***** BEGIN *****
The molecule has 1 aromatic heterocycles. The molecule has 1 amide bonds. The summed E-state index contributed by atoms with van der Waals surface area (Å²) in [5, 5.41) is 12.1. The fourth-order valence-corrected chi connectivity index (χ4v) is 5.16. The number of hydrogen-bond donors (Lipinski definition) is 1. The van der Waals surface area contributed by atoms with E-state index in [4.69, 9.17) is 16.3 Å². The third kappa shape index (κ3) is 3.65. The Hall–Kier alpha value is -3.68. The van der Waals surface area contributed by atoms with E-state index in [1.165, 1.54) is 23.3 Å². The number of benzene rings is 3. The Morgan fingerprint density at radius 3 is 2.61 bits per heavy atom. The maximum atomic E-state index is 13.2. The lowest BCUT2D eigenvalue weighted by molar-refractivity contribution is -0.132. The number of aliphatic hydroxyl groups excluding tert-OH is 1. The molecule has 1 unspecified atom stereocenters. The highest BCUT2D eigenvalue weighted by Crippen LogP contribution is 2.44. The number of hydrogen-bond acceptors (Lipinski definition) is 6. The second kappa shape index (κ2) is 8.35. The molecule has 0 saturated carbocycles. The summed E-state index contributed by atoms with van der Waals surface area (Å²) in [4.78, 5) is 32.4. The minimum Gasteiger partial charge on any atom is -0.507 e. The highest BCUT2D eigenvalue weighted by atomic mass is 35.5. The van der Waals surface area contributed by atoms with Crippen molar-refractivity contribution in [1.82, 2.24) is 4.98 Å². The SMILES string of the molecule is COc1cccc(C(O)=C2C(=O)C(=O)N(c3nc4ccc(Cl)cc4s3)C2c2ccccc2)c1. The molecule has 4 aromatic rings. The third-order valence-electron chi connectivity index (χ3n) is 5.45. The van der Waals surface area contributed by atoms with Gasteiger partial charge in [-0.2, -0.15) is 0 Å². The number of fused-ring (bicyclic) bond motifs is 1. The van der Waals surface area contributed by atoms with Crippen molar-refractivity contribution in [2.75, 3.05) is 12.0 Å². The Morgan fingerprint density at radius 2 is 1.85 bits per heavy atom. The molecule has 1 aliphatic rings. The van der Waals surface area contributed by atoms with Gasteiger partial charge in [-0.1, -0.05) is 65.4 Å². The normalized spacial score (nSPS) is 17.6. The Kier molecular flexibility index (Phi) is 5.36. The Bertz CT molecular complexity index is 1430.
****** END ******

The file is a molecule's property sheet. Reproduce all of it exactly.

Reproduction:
The molecule has 1 aromatic heterocycles. The molecule has 1 amide bonds. The summed E-state index contributed by atoms with van der Waals surface area (Å²) in [5, 5.41) is 12.1. The fourth-order valence-corrected chi connectivity index (χ4v) is 5.16. The number of hydrogen-bond donors (Lipinski definition) is 1. The van der Waals surface area contributed by atoms with E-state index in [4.69, 9.17) is 16.3 Å². The third kappa shape index (κ3) is 3.65. The Hall–Kier alpha value is -3.68. The van der Waals surface area contributed by atoms with E-state index in [1.165, 1.54) is 23.3 Å². The number of benzene rings is 3. The Morgan fingerprint density at radius 3 is 2.61 bits per heavy atom. The maximum atomic E-state index is 13.2. The lowest BCUT2D eigenvalue weighted by molar-refractivity contribution is -0.132. The number of aliphatic hydroxyl groups excluding tert-OH is 1. The molecule has 1 unspecified atom stereocenters. The highest BCUT2D eigenvalue weighted by Crippen LogP contribution is 2.44. The number of hydrogen-bond acceptors (Lipinski definition) is 6. The second kappa shape index (κ2) is 8.35. The molecule has 0 saturated carbocycles. The summed E-state index contributed by atoms with van der Waals surface area (Å²) in [4.78, 5) is 32.4. The minimum Gasteiger partial charge on any atom is -0.507 e. The highest BCUT2D eigenvalue weighted by atomic mass is 35.5. The van der Waals surface area contributed by atoms with Crippen molar-refractivity contribution in [1.82, 2.24) is 4.98 Å². The SMILES string of the molecule is COc1cccc(C(O)=C2C(=O)C(=O)N(c3nc4ccc(Cl)cc4s3)C2c2ccccc2)c1. The molecule has 4 aromatic rings. The third-order valence-electron chi connectivity index (χ3n) is 5.45. The van der Waals surface area contributed by atoms with Gasteiger partial charge in [-0.2, -0.15) is 0 Å². The number of fused-ring (bicyclic) bond motifs is 1. The van der Waals surface area contributed by atoms with Crippen molar-refractivity contribution in [2.75, 3.05) is 12.0 Å². The Morgan fingerprint density at radius 2 is 1.85 bits per heavy atom. The molecule has 1 aliphatic rings. The van der Waals surface area contributed by atoms with Gasteiger partial charge in [-0.1, -0.05) is 65.4 Å². The normalized spacial score (nSPS) is 17.6. The Kier molecular flexibility index (Phi) is 5.36. The Bertz CT molecular complexity index is 1430.